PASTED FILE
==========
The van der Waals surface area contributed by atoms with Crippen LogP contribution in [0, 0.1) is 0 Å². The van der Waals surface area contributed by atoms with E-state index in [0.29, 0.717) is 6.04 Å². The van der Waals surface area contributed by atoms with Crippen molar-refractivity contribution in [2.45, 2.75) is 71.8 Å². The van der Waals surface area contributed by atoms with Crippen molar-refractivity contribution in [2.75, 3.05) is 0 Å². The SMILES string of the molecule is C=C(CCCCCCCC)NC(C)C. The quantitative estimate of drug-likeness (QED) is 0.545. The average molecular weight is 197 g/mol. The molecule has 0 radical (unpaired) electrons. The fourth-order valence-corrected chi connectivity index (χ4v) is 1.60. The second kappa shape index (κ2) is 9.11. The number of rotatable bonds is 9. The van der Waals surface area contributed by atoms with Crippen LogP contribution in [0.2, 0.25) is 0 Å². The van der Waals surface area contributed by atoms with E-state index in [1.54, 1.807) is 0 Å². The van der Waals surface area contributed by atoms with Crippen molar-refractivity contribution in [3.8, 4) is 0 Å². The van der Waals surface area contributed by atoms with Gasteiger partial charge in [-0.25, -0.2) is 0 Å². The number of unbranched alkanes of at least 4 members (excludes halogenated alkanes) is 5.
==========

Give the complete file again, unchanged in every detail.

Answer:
The van der Waals surface area contributed by atoms with Crippen LogP contribution in [0, 0.1) is 0 Å². The van der Waals surface area contributed by atoms with E-state index in [0.29, 0.717) is 6.04 Å². The van der Waals surface area contributed by atoms with Crippen molar-refractivity contribution in [2.45, 2.75) is 71.8 Å². The van der Waals surface area contributed by atoms with Crippen molar-refractivity contribution in [2.75, 3.05) is 0 Å². The SMILES string of the molecule is C=C(CCCCCCCC)NC(C)C. The quantitative estimate of drug-likeness (QED) is 0.545. The average molecular weight is 197 g/mol. The molecule has 0 radical (unpaired) electrons. The fourth-order valence-corrected chi connectivity index (χ4v) is 1.60. The second kappa shape index (κ2) is 9.11. The number of rotatable bonds is 9. The van der Waals surface area contributed by atoms with Crippen LogP contribution in [0.2, 0.25) is 0 Å². The van der Waals surface area contributed by atoms with E-state index in [1.54, 1.807) is 0 Å². The van der Waals surface area contributed by atoms with Crippen molar-refractivity contribution in [3.8, 4) is 0 Å². The van der Waals surface area contributed by atoms with Gasteiger partial charge in [-0.25, -0.2) is 0 Å². The number of unbranched alkanes of at least 4 members (excludes halogenated alkanes) is 5.